Editorial, Res J Opt Photonics Vol: 4 Issue: 3
Glance at Photonic IntegrationFelix Jaetae Seo*
Department of Physics, Hampton University, Hampton, Virginia, USA
Integrated Photonics is use of light for the applications traditionally addressed through electronics, it finds use in wide range of area including: sensing, telecommunications, data communications, laserbased radar, and so many. It is specLficaOO\ silicon photonics, dramatically improves on performance and reliability of electronic integrated circuits while sLJnLficantO\ reducing size, weight, and power consumption
Integrated Photonics is use of light for the applications traditionally addressed through electronics, it finds use in wide range of area including: sensing, telecommunications, data communications, laserbased radar, and so many. It is specifically silicon photonics, dramatically improves on performance and reliability of electronic integrated circuits while significantly reducing size, weight, and power consumption.
Developing widely accepted set processes and protocols for design, manufacture, and integration of photonics systems will not only advance this technology in US, but also present a tremendous economic opportunity, with overall global market estimated to the grow to in excess of $798 billion by 2022. It will enable advancement of aforementioned applications, as well as others, in 21st century in same manner that semiconductor microchips fostered the revolution in computing over past 40 years.
Chip-scale integration has dramatically increased performance, reflected in Moore ’ s law, of electronic devices such as personal computers, cell phones, MP3 players, and other devices, with no significant increase in prices. In first decade of second millennium, the question is whether time has come for photonic integration, with hybrid electronic and photonic integration, which exert same force. This question is certainly being asked by federal advisory panels, by various industries, by professional societies. Their interest is motivated by emergence of silicon photonics and advances in nonlinear optical materials. Less well recognized by general public, but just as important, is effect of electronic integration on transportation, medicine, business, and defense. Many other ways, technology has proven to be most influential of 20th century.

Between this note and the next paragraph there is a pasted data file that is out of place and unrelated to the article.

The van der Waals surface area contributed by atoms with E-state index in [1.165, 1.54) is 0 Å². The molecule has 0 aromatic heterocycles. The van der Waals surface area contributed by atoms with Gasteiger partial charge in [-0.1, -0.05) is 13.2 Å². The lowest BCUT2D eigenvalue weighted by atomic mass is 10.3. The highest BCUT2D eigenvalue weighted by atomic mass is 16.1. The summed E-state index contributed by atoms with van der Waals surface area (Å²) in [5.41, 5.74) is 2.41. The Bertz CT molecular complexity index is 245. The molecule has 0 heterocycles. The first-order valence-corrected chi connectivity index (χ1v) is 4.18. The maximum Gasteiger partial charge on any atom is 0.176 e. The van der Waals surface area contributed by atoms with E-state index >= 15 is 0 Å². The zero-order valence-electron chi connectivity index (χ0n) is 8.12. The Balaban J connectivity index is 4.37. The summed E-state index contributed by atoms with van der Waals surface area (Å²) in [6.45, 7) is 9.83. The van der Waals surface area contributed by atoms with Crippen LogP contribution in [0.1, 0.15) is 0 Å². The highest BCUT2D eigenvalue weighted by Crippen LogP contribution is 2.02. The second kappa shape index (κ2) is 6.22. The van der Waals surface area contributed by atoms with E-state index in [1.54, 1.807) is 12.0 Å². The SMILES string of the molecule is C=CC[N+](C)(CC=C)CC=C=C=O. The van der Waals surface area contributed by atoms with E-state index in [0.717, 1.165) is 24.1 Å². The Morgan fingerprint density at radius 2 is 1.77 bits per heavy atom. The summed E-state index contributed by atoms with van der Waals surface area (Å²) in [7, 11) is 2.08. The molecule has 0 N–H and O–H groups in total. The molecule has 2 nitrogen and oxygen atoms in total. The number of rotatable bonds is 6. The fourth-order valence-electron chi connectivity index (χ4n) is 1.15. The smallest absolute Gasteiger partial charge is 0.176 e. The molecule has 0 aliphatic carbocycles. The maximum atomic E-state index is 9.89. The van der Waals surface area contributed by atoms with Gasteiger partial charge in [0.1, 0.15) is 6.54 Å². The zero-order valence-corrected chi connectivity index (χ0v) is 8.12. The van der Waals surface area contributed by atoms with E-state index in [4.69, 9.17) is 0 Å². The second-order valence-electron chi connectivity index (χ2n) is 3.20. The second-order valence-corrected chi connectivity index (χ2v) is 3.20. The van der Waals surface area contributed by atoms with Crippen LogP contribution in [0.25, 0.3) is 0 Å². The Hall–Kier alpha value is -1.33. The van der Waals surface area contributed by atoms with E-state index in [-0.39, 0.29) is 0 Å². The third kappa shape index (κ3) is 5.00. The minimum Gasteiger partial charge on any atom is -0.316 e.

Integrated Photonics is becoming increasingly well recognized by combining photonic components can provide size, weight, and power (SWAP) reductions together with better performance for example, in speed and bandwidth, and reliability analogous to electronic integration. The photonic systems do not lend themselves to monolithic consolidation. But silicon affords many desirable photonic properties at telecommunication wavelengths. Exceptional SWAP reductions and performance enhancements have recently been realized combining III-V semiconductors and organic nonlinear optical materials with silicon photonic circuitry. Such hybrid integration, while losing some of cost advantages of single foundry manufacture, suggests chance of revolutionary new technology.
Photonics starts with photons, or particles of light. According to insights of quantum physics, light can act as both wave and particle paradigm first proposed by Albert Einstein in 1905. Photonics is science of creating, moving, and detecting photons. It brings together physics, electrical engineering, and materials science knowledge about photons and electrons. Photonics technology surrounds us in the modern world: CT scans, barcodes, LED lights, flat screen TVS, cellular phone networks, CD and DVD players laser-guided missiles, fiber optic communications, solar power, driverless cars. Light-based technologies are efficient, reliable, and fast.